'I just don't want everybody complaining about it, that's all.' Robert looked over at Mama but I knew he meant me. 'You folks are the ones who'd die if there wasn't such a thing as air conditioning.'
Robert first started going out with Mama back in April, about a month before school let out. One of the first things I remember about him is how he kept fiddling with the thermostat in the living room and telling Mama her electric bills were going to skyrocket if she didn't watch it, that it was way too early in the season to be running the air conditioner just yet.
'Open a window and let in some fresh air,' he told her, then he sat down and lit up another one of those foul-smelling cigarettes of his.
As we came down the hill and headed toward the baseball stadium I could see the parking lot was only about half full, but I knew there wasn't any way we were going to go in there. I'd gone places with Robert and Mama before and I'd learned Robert was cheap. We'd walk a mile or two before he'd shell out a dollar to get us any closer.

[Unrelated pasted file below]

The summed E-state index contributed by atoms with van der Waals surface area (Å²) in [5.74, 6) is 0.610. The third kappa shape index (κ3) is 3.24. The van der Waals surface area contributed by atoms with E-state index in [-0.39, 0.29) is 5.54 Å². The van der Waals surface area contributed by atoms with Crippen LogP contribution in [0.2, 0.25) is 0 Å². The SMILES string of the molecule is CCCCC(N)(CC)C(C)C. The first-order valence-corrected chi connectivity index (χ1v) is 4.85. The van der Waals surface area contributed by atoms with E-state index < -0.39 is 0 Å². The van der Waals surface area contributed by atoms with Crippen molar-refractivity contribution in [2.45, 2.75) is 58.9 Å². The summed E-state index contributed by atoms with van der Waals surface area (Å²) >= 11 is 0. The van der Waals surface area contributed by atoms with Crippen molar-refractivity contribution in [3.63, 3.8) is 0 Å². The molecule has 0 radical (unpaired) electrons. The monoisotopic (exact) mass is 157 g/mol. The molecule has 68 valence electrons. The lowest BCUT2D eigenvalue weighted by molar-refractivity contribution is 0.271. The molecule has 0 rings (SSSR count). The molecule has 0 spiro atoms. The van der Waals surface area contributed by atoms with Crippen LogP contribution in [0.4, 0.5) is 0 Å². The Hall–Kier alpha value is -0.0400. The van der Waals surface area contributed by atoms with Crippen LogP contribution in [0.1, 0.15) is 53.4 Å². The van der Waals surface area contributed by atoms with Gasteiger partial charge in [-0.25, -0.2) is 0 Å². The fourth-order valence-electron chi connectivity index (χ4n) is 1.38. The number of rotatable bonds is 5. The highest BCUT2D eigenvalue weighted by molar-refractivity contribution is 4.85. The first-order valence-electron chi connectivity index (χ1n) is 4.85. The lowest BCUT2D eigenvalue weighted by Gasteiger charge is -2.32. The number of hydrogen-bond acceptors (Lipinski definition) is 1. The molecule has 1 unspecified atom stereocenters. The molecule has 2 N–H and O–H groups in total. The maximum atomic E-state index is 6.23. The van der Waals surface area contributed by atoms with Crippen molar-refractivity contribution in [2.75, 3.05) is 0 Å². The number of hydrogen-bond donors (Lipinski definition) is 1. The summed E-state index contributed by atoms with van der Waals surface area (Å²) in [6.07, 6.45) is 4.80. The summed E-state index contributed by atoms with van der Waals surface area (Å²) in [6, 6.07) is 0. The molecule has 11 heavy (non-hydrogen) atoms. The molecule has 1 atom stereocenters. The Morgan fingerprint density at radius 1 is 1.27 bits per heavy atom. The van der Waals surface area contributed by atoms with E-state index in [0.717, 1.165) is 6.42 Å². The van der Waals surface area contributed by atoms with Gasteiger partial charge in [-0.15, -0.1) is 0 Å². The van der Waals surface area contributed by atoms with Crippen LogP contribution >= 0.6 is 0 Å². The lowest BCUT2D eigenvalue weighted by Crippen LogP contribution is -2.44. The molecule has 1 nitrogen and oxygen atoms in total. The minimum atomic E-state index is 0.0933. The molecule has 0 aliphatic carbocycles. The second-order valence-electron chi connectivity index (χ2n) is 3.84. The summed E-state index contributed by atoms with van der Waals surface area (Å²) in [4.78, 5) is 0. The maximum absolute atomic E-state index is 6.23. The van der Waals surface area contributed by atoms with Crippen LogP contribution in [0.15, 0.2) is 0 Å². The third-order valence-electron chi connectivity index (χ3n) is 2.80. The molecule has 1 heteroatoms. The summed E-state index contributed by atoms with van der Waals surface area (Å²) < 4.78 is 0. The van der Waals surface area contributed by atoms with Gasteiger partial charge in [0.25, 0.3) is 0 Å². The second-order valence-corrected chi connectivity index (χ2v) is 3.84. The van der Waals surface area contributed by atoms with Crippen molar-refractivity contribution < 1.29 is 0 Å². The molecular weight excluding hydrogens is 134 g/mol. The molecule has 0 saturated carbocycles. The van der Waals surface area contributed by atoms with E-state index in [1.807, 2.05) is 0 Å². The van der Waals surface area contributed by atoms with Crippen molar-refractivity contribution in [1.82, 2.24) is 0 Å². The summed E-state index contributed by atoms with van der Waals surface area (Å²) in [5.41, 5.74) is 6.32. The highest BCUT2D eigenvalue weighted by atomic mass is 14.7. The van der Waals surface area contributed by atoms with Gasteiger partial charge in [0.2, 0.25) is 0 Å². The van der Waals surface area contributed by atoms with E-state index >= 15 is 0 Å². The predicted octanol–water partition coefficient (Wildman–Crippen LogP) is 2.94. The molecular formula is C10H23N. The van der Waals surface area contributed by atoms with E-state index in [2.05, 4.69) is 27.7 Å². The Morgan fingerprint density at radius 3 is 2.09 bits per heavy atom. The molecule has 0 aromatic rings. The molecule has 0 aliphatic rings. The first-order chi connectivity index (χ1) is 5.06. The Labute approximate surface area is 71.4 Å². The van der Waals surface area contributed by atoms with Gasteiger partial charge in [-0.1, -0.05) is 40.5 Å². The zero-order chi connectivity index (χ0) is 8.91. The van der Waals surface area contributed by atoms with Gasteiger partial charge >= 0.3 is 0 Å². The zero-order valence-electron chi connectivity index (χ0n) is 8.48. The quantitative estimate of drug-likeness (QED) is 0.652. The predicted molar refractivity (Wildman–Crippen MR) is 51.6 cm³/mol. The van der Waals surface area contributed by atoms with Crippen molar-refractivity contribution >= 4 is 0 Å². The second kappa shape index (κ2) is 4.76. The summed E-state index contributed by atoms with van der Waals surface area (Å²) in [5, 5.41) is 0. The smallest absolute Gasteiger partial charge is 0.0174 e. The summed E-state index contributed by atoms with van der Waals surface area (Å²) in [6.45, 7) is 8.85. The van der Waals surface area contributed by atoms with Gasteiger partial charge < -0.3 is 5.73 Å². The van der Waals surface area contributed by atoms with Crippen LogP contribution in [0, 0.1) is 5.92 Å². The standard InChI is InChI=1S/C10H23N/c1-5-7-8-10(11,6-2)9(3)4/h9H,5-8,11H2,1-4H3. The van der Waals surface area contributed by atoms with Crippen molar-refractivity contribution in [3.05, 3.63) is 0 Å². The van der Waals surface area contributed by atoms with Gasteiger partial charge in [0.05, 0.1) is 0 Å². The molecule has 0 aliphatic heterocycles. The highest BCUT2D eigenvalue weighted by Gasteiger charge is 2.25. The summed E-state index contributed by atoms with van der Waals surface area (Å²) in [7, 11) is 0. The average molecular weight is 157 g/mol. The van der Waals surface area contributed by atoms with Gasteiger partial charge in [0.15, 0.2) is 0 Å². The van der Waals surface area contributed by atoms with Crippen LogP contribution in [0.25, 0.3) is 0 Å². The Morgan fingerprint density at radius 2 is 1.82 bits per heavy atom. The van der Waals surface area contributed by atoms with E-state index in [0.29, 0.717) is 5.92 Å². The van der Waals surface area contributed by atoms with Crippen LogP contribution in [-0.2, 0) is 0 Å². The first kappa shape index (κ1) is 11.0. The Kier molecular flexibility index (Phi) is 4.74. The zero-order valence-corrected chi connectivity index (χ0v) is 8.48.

Sure enough, we went all the way up another hill and parked way out of sight of everybody else who was going to the game. We were so far away I wondered if we were going to the ball game or somewhere else I hadn't been told about. I knew better than to ask, though. I kept my mouth shut.
It took about eight tries at parking before Robert got his car fitted in just right by the curb. He had one of those little egg-shaped cars that hardly four people could fit into, so it wasn't like it was that hard to maneuver. Mama told him he was close enough, then tried to open the door while Robert was still going back and forth lining the car up. I thought for a minute there she was going to fall out and get herself run over, which made me laugh a little in a nervous sort of way.